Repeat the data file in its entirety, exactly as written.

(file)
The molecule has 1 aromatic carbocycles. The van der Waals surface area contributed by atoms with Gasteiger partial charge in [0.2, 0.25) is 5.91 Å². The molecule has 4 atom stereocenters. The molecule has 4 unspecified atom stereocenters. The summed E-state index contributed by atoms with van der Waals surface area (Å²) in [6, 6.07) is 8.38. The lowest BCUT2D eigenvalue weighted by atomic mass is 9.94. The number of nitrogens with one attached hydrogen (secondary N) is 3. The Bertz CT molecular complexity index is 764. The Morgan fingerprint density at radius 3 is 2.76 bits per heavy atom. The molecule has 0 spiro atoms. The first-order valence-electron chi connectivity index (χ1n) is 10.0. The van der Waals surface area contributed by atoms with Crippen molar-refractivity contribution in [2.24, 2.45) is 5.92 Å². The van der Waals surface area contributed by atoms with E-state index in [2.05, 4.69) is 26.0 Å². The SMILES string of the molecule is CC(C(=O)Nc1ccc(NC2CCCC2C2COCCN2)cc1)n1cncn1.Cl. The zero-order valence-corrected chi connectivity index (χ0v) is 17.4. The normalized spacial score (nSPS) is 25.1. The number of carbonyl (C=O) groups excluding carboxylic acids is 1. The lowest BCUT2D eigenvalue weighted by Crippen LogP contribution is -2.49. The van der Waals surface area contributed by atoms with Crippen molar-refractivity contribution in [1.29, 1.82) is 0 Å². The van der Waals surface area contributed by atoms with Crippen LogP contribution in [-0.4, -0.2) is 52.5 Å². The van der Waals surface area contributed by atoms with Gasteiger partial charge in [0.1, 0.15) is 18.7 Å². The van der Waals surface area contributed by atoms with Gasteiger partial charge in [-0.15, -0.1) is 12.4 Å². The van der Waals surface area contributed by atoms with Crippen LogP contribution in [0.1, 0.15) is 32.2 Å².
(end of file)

The molecule has 1 aromatic carbocycles. The van der Waals surface area contributed by atoms with Gasteiger partial charge in [0.2, 0.25) is 5.91 Å². The molecule has 4 atom stereocenters. The molecule has 4 unspecified atom stereocenters. The summed E-state index contributed by atoms with van der Waals surface area (Å²) in [6, 6.07) is 8.38. The lowest BCUT2D eigenvalue weighted by atomic mass is 9.94. The number of nitrogens with one attached hydrogen (secondary N) is 3. The Bertz CT molecular complexity index is 764. The Morgan fingerprint density at radius 3 is 2.76 bits per heavy atom. The molecule has 0 spiro atoms. The first-order valence-electron chi connectivity index (χ1n) is 10.0. The van der Waals surface area contributed by atoms with Crippen molar-refractivity contribution in [2.24, 2.45) is 5.92 Å². The van der Waals surface area contributed by atoms with E-state index in [2.05, 4.69) is 26.0 Å². The SMILES string of the molecule is CC(C(=O)Nc1ccc(NC2CCCC2C2COCCN2)cc1)n1cncn1.Cl. The zero-order valence-corrected chi connectivity index (χ0v) is 17.4. The normalized spacial score (nSPS) is 25.1. The number of carbonyl (C=O) groups excluding carboxylic acids is 1. The lowest BCUT2D eigenvalue weighted by Crippen LogP contribution is -2.49. The van der Waals surface area contributed by atoms with Crippen molar-refractivity contribution in [1.29, 1.82) is 0 Å². The van der Waals surface area contributed by atoms with Crippen LogP contribution in [-0.4, -0.2) is 52.5 Å². The van der Waals surface area contributed by atoms with Gasteiger partial charge in [0.1, 0.15) is 18.7 Å². The van der Waals surface area contributed by atoms with Gasteiger partial charge in [-0.15, -0.1) is 12.4 Å². The van der Waals surface area contributed by atoms with Crippen LogP contribution in [0.1, 0.15) is 32.2 Å².